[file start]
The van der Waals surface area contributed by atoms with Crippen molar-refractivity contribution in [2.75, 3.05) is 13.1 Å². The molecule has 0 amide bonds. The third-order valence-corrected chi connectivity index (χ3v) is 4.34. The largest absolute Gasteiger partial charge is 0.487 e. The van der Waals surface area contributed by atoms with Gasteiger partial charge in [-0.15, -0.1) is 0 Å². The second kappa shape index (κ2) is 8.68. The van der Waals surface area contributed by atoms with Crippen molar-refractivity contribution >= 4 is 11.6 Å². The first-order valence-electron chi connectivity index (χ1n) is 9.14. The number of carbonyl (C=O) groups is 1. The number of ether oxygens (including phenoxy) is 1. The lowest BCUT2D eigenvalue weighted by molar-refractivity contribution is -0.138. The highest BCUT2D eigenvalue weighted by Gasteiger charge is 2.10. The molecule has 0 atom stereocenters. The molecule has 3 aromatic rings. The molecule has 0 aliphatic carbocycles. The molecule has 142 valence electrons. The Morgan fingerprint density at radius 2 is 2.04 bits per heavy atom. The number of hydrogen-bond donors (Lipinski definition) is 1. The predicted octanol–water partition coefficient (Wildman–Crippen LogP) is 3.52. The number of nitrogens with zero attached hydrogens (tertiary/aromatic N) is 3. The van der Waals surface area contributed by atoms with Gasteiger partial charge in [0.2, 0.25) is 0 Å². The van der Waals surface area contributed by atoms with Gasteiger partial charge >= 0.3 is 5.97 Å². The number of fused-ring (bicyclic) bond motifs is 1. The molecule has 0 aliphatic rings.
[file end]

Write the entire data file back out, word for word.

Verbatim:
The van der Waals surface area contributed by atoms with Crippen molar-refractivity contribution in [2.75, 3.05) is 13.1 Å². The molecule has 0 amide bonds. The third-order valence-corrected chi connectivity index (χ3v) is 4.34. The largest absolute Gasteiger partial charge is 0.487 e. The van der Waals surface area contributed by atoms with Gasteiger partial charge in [-0.15, -0.1) is 0 Å². The second kappa shape index (κ2) is 8.68. The van der Waals surface area contributed by atoms with Crippen molar-refractivity contribution >= 4 is 11.6 Å². The first-order valence-electron chi connectivity index (χ1n) is 9.14. The number of carbonyl (C=O) groups is 1. The number of ether oxygens (including phenoxy) is 1. The lowest BCUT2D eigenvalue weighted by molar-refractivity contribution is -0.138. The highest BCUT2D eigenvalue weighted by Gasteiger charge is 2.10. The molecule has 0 atom stereocenters. The molecule has 3 aromatic rings. The molecule has 0 aliphatic carbocycles. The molecule has 142 valence electrons. The Morgan fingerprint density at radius 2 is 2.04 bits per heavy atom. The number of hydrogen-bond donors (Lipinski definition) is 1. The predicted octanol–water partition coefficient (Wildman–Crippen LogP) is 3.52. The number of nitrogens with zero attached hydrogens (tertiary/aromatic N) is 3. The van der Waals surface area contributed by atoms with Gasteiger partial charge in [0.2, 0.25) is 0 Å². The van der Waals surface area contributed by atoms with Gasteiger partial charge >= 0.3 is 5.97 Å². The number of fused-ring (bicyclic) bond motifs is 1. The molecule has 0 aliphatic rings.